Too often, I hear people using the phrase: It could be worse. I don't know if it's just the adult world, or the parenting world, or just the parents-of-kids-with-special-needs world, but I feel like I hear it all the time. You know how it goes -  you have a kid throwing up and someone says: "Well, it could be worse! It could be ALL of your kids throwing up!" or you hate your job and someone says: "It could be worse! You could be unemployed!" or, in my world: "It could be worse. SB is manageable. At least it's not xyz diagnosis."

The phrase annoys me. I feel like it diminishes someones pain or frustration. It sounds patronizing. Sometimes, situations are rough and that's okay to acknowledge. As someone sagely once told me: "Just because someone else has a broken leg doesn't mean your sprained ankle doesn't hurt like hell."  Which is exactly right. Just because there are things so much worse than SB, that does not mean that SB doesn't suck.  A lot. As does every other thing I feel like complaining about in any given moment.  ;)

And if I'm being honest, to me the phrase is also a bit painful. As if I can hear other mothers squeezing their own naturally-mobile children tight, thinking about Kingsley and saying it to themselves, just as I have done so often thinking about other special kids I have known. 'Worse' is always relative, isn't it? 

However, today, I have found myself thinking these thoughts with a heavy heart. I look at my three beautiful children. I look at Kingsley's scars. I think: It could be worse. It could be so much worse.  Because, as I have noted previously a scar does not form on the dying. And the very fact that I can go upstairs and hug all three of my children if I want to reminds me that things could indeed be worse. 

There is a new angel in heaven today. A sweet baby girl, who was only with us for ten days. Tonight, she is up there with her grandpa instead of with her parents and her sister and all of the family that loves her so much, despite barely having any time to get to know her. She was born with Trisomy 18, so her story was destined to end before it should have, no matter what anyone did. Somehow, that doesn't make it any less sad. Any less unfair. Any less wrong. Any less devastating for her parents.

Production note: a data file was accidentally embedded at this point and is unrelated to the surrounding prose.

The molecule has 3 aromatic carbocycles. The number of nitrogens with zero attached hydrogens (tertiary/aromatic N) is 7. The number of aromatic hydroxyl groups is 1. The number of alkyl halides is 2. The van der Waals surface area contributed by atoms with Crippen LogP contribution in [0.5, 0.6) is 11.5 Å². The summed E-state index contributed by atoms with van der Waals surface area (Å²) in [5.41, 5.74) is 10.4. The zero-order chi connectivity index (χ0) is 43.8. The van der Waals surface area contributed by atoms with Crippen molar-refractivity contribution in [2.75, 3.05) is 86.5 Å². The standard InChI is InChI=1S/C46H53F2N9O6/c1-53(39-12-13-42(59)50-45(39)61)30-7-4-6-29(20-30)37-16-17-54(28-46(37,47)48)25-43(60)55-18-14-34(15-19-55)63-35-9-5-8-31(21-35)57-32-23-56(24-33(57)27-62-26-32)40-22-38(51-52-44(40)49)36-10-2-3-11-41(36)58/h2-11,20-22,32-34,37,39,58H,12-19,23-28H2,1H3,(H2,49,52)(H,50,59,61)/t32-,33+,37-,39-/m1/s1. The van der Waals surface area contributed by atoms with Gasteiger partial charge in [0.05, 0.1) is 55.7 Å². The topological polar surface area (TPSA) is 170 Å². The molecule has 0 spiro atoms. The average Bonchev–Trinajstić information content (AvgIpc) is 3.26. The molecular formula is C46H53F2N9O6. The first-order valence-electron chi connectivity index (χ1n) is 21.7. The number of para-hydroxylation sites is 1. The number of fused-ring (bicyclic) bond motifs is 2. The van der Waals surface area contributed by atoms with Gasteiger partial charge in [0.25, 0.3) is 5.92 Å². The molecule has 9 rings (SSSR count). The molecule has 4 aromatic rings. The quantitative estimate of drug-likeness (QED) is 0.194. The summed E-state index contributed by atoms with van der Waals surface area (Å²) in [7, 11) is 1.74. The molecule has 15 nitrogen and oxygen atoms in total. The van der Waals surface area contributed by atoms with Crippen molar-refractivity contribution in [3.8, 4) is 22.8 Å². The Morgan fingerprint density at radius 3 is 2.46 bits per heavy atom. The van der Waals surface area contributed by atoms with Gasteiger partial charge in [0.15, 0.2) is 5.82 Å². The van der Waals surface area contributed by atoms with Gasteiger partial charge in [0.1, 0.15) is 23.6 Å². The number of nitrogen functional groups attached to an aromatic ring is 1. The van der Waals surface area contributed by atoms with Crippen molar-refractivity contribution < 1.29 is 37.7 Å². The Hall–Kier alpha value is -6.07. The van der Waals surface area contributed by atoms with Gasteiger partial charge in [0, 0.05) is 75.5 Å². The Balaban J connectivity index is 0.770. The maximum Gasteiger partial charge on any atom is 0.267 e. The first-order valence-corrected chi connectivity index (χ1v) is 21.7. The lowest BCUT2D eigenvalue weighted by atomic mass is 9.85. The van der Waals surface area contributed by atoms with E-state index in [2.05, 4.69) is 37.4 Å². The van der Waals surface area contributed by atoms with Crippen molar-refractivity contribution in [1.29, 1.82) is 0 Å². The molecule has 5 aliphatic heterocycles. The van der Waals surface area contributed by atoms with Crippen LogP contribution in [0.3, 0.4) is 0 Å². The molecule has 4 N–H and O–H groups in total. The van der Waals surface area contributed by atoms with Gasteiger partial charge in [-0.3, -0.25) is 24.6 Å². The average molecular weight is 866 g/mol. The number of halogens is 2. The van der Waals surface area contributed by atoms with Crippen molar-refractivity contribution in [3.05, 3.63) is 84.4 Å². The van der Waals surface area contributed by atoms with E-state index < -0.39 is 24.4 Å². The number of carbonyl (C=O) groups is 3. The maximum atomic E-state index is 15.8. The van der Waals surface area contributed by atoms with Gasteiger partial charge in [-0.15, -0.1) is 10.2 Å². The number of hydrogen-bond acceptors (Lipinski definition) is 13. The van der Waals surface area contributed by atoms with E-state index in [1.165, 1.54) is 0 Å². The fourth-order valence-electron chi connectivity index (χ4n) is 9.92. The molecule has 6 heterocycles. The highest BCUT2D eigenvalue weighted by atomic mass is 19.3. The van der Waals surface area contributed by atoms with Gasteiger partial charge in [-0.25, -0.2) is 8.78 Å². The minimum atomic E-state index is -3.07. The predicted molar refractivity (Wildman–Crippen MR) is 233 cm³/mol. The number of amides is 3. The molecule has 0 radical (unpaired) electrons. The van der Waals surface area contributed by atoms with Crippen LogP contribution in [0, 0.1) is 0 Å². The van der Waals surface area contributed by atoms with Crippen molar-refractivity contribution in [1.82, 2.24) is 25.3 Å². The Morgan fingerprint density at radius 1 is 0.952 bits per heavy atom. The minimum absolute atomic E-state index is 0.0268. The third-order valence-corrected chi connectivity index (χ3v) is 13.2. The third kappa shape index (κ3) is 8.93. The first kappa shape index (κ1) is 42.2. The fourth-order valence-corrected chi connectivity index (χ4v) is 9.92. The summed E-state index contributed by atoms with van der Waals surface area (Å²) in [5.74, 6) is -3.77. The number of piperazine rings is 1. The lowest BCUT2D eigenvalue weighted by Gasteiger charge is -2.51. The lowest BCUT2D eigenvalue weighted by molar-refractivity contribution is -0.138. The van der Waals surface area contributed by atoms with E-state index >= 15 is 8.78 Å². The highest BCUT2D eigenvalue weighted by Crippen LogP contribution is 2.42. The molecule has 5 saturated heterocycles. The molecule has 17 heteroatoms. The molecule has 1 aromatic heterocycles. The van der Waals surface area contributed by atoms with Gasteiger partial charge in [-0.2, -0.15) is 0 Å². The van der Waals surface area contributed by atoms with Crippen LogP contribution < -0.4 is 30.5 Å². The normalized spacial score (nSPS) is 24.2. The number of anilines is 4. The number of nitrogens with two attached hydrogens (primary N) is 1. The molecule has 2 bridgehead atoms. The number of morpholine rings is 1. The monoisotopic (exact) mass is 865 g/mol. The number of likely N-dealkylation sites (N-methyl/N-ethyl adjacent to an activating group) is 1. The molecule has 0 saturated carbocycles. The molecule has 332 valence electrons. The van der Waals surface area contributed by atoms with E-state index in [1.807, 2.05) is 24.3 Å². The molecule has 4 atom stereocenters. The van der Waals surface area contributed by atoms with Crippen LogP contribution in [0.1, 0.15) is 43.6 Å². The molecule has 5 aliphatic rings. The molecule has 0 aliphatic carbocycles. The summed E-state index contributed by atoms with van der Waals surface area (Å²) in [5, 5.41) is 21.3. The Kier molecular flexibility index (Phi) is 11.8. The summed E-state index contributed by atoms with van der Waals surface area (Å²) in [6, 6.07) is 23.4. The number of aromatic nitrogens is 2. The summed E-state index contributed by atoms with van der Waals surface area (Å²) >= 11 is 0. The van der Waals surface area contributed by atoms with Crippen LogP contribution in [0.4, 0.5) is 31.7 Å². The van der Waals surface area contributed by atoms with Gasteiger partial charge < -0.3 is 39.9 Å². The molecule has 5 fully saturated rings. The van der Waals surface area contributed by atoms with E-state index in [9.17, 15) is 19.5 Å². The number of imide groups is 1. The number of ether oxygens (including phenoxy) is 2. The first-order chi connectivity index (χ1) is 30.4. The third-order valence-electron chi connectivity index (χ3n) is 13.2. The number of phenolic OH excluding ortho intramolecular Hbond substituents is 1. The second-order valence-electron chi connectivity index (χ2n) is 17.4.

It has made me realize that we are the lucky ones. All of us that have our sweet little children here on earth with us. No matter the challenges we have to face for them, no matter what fights we find ourselves fighting for them, no matter how much heartache we feel on their behalf.  We are the lucky ones. We get to feel that pain, we get to fight that fight, we get to face those challenges. For however long we are blessed to care for our little people, we are so lucky to be able to do that. To know them. To watch them sleep. To kiss their little faces until their sticky hands push us away and they complain that they can't see the TV or that we're making them mess up their painting. We are lucky for whatever moments we have with our children.  

No matter how many scars zigzag across his little body, no matter what level he functions at, no matter how many times he wakes me up at night, I am lucky. I don't ever want to forget that. 

Tuesday, November 23, 2010

Tic Toc, Tic Toc...

Tomorrow is the day. Twelve hours from now, Kingsley will be in surgery.

Yesterday, he had a modified barium swallow, which of course he rocked. Today was his pre-admit appointment, where I got all of my questions answered. There's nothing left to do, but get 'er done.

Jeff tried to give him a mohawk tonight. He screamed and flailed and Jeff chickened out. Probably for the best. Can't trust a bald barber! Har har.

I don't know what else to say. I'm feeling pretty sick about the whole thing. I need to pack and go to bed.

Tuesday, November 16, 2010

Too Much! Too Much!!

There is a Mommy Meltdown in my future.

This week went from slow and mundane, to insane in one phone call yesterday. We got the MRI date - Thursday! As in, 2 days from today.  I guess when you're a neurosurgeon, you get an MRI when you want to get an MRI! Today Kingsley had a pre-admit appointment because he has to be sedated. Two hours sitting around in an examination room trying to entertain a 10 month old is not so much fun, but he passed his tests and he'll be getting his MRI in 2 days.

That is, if he can survive the night. He isn't allowed to eat or drink after 2:30am, which is about 3 feedings for Kingsley and 5 hours of sleep that will be replaced with screaming and crying and painful "MOMMY, why are you denying me???" daggers shot in my bleary eyed direction. Oh, my poor boy.

This may seem great, except I feel really overwhelmed. Discussing drug risks, procedures, outcomes and expectations... it's all so reminiscent of a year ago. This is his first 'procedure' since his shunt, the first time he's had anything other than the usual checks and screens. It's nervewracking!

And.  Tomorrow is Kingsley's first urodynamics study. That's fancy speak for a study of how his bladder functions. Another big 'procedure'.  OK, so it's pretty routine in the SB world, but it's King's first time so it seems bigger than it is.  It's during his morning nap time, involves catheters and him lying there with monitors and probes and stuff. I just don't see it going well, but I have my fingers crossed. Kingsley does have a tendency to amaze me. ;)

I am looking forward to getting through these two days and hearing the results. I have no idea what to expect, but any information is better than wondering and waiting, right?

I'm not, however, worried about how I'll spend my time waiting for the results to come in, in case you were worried about that. We have our VIP tickets for the Saturday night show. I. Am. So. Ready. :)